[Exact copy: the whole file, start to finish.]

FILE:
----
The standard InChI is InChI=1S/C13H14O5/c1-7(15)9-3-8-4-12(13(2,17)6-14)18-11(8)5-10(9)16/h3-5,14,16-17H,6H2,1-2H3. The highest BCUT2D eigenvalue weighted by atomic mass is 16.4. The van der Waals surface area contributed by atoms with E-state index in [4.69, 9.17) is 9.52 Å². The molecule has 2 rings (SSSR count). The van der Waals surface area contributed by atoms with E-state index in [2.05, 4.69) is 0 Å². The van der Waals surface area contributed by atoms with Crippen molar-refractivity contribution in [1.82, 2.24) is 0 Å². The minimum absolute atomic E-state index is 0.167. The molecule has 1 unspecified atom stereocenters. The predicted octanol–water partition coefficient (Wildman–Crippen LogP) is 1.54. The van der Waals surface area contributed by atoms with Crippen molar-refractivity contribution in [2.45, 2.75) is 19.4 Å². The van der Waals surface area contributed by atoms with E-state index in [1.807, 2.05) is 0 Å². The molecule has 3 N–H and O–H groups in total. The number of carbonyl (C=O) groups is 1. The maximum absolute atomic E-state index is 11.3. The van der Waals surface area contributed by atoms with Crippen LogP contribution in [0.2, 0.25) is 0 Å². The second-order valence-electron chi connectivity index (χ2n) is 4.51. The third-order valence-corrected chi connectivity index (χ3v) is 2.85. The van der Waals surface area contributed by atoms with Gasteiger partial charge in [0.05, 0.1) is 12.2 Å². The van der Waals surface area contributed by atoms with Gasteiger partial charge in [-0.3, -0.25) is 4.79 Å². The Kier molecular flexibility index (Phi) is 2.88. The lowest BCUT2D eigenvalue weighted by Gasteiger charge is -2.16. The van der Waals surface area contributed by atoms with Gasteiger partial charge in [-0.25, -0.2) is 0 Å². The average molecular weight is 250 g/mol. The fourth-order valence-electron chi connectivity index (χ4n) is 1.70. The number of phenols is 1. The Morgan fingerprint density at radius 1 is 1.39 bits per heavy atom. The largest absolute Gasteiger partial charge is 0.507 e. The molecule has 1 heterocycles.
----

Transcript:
The standard InChI is InChI=1S/C13H14O5/c1-7(15)9-3-8-4-12(13(2,17)6-14)18-11(8)5-10(9)16/h3-5,14,16-17H,6H2,1-2H3. The highest BCUT2D eigenvalue weighted by atomic mass is 16.4. The van der Waals surface area contributed by atoms with E-state index in [4.69, 9.17) is 9.52 Å². The molecule has 2 rings (SSSR count). The van der Waals surface area contributed by atoms with E-state index in [2.05, 4.69) is 0 Å². The van der Waals surface area contributed by atoms with Crippen molar-refractivity contribution in [1.82, 2.24) is 0 Å². The minimum absolute atomic E-state index is 0.167. The molecule has 1 unspecified atom stereocenters. The predicted octanol–water partition coefficient (Wildman–Crippen LogP) is 1.54. The van der Waals surface area contributed by atoms with Crippen molar-refractivity contribution in [2.45, 2.75) is 19.4 Å². The van der Waals surface area contributed by atoms with E-state index in [1.807, 2.05) is 0 Å². The molecule has 3 N–H and O–H groups in total. The number of carbonyl (C=O) groups is 1. The maximum absolute atomic E-state index is 11.3. The van der Waals surface area contributed by atoms with Crippen LogP contribution in [0.2, 0.25) is 0 Å². The second-order valence-electron chi connectivity index (χ2n) is 4.51. The third-order valence-corrected chi connectivity index (χ3v) is 2.85. The van der Waals surface area contributed by atoms with Gasteiger partial charge in [0.05, 0.1) is 12.2 Å². The van der Waals surface area contributed by atoms with Gasteiger partial charge in [-0.3, -0.25) is 4.79 Å². The Kier molecular flexibility index (Phi) is 2.88. The lowest BCUT2D eigenvalue weighted by Gasteiger charge is -2.16. The van der Waals surface area contributed by atoms with Gasteiger partial charge in [-0.25, -0.2) is 0 Å². The average molecular weight is 250 g/mol. The fourth-order valence-electron chi connectivity index (χ4n) is 1.70. The number of phenols is 1. The Morgan fingerprint density at radius 1 is 1.39 bits per heavy atom. The largest absolute Gasteiger partial charge is 0.507 e. The molecule has 1 heterocycles.